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First patients enrolled in Phase II trial of Novavax COVID-19 vaccine

The Phase II clinical trial to study NVX-CoV2373, the Novavax COVID-19 vaccine candidate, has enrolled its first patient.

Doctor holding vaccine

Novavax has announced that the first volunteers have been enrolled in the Phase II portion of its ongoing clinical trial to evaluate NVX-CoV2373, its COVID-19 vaccine candidate. 

NVX‑CoV2373 is a stable, prefusion protein made using nanoparticle technology and includes the company’s proprietary Matrix‑M™ adjuvant. In pre-clinical trials, NVX‑CoV2373 demonstrated the elicitation of antibodies that block binding of the SARS-CoV-2 Spike (S) protein to receptors targeted by the virus, a critical aspect for effective vaccine protection.

According to Novavax, the Phase II portion of the ongoing Phase I/II clinical trial is a randomised, placebo-controlled, observer-blinded study to evaluate the safety and immunogenicity of NVX-CoV2373 with Matrix-M in subjects aged 18 to 84 years. The clinical trial will assess two dose sizes (5µg and 25µg), each with 50µg of Matrix‑M. The study is targeting enrolment of up to 1,500 healthy volunteers, with approximately 50 percent of participants over 60 years of age, at up to 40 sites in the US and Australia.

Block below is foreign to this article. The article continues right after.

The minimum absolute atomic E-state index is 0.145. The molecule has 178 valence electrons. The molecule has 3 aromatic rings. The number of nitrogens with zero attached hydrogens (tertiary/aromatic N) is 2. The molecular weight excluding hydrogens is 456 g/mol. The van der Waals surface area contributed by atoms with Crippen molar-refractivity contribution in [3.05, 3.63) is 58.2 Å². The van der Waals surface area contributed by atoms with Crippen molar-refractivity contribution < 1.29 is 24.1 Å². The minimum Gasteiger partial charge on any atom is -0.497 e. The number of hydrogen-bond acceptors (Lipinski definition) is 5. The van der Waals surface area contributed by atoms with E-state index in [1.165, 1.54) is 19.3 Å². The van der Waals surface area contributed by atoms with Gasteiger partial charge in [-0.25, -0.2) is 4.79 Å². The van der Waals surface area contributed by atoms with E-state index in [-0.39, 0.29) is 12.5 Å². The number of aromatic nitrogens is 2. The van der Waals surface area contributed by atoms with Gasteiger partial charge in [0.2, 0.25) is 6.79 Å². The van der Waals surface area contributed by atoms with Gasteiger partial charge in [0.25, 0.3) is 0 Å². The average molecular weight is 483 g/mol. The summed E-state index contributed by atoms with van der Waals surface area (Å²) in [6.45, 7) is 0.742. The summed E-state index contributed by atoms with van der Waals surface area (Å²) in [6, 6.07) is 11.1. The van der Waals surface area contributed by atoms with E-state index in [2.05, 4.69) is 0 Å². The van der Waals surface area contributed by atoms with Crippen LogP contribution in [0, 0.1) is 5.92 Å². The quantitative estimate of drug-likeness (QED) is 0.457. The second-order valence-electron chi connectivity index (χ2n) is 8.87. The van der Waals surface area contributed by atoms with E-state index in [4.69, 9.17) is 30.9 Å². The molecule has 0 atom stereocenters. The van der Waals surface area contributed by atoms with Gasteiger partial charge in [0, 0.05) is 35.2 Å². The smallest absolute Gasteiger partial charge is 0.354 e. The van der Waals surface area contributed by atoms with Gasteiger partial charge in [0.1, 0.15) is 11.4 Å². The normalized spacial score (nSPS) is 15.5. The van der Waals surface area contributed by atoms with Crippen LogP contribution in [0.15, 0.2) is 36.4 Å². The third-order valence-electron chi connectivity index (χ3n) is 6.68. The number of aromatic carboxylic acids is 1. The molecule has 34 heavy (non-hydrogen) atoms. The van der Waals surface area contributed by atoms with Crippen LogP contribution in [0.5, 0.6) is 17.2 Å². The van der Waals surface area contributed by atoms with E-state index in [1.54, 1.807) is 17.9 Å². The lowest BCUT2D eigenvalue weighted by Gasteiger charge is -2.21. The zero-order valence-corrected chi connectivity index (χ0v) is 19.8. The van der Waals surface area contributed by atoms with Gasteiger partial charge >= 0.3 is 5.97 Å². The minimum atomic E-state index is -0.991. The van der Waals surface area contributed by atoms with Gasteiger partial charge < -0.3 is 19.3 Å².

“We expect this Phase II portion of the trial to expand on the encouraging Phase I safety and immunogenicity data for NVX-CoV2373 and we will now look for robust immune responses in older adults,” said Dr Gregory Glenn, President of R&D at Novavax. “Our Phase III trial of NanoFlu, which we reported in March of 2020, provided us with a deep understanding of the unique needs of older adults, who are particularly vulnerable to COVID-19. We know that the world is closely watching all of these trials and we anticipate interim data from this trial in the fourth quarter of this year.”

In the Phase I portion, conducted in Australia, NVX-CoV2373 was generally well-tolerated and elicited robust antibody responses numerically superior to that seen in human convalescent sera. These data have been submitted for peer-review to a scientific journal and are posted online at the preprint server medRxiv.org.

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